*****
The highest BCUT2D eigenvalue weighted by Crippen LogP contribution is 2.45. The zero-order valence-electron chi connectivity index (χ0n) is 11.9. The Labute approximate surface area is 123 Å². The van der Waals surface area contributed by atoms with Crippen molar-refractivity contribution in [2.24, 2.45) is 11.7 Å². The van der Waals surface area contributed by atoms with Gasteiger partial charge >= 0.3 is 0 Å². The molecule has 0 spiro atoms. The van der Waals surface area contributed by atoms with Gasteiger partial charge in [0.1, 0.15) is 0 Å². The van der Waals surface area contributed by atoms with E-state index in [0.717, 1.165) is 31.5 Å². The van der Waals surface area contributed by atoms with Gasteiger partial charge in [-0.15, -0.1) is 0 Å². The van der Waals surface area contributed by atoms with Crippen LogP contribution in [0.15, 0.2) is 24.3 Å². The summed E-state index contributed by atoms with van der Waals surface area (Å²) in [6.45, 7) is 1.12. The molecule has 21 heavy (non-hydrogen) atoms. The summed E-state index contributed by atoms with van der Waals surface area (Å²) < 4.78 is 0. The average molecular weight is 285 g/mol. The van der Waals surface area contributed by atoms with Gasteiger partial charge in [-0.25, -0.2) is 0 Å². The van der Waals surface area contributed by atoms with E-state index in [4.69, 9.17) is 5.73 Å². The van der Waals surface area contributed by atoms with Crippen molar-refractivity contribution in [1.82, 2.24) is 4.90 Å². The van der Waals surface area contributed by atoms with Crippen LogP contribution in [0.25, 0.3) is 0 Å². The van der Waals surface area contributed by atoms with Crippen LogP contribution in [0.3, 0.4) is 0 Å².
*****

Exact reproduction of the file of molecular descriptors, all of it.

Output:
The highest BCUT2D eigenvalue weighted by Crippen LogP contribution is 2.45. The zero-order valence-electron chi connectivity index (χ0n) is 11.9. The Labute approximate surface area is 123 Å². The van der Waals surface area contributed by atoms with Crippen molar-refractivity contribution in [2.24, 2.45) is 11.7 Å². The van der Waals surface area contributed by atoms with Gasteiger partial charge >= 0.3 is 0 Å². The molecule has 0 spiro atoms. The van der Waals surface area contributed by atoms with Gasteiger partial charge in [0.1, 0.15) is 0 Å². The van der Waals surface area contributed by atoms with E-state index in [0.717, 1.165) is 31.5 Å². The van der Waals surface area contributed by atoms with Gasteiger partial charge in [-0.15, -0.1) is 0 Å². The van der Waals surface area contributed by atoms with Crippen LogP contribution in [0.15, 0.2) is 24.3 Å². The summed E-state index contributed by atoms with van der Waals surface area (Å²) in [6.45, 7) is 1.12. The molecule has 21 heavy (non-hydrogen) atoms. The summed E-state index contributed by atoms with van der Waals surface area (Å²) < 4.78 is 0. The average molecular weight is 285 g/mol. The van der Waals surface area contributed by atoms with Gasteiger partial charge in [-0.25, -0.2) is 0 Å². The van der Waals surface area contributed by atoms with E-state index in [4.69, 9.17) is 5.73 Å². The van der Waals surface area contributed by atoms with Crippen molar-refractivity contribution in [1.82, 2.24) is 4.90 Å². The van der Waals surface area contributed by atoms with Crippen LogP contribution in [0.25, 0.3) is 0 Å². The van der Waals surface area contributed by atoms with Crippen LogP contribution in [0.3, 0.4) is 0 Å².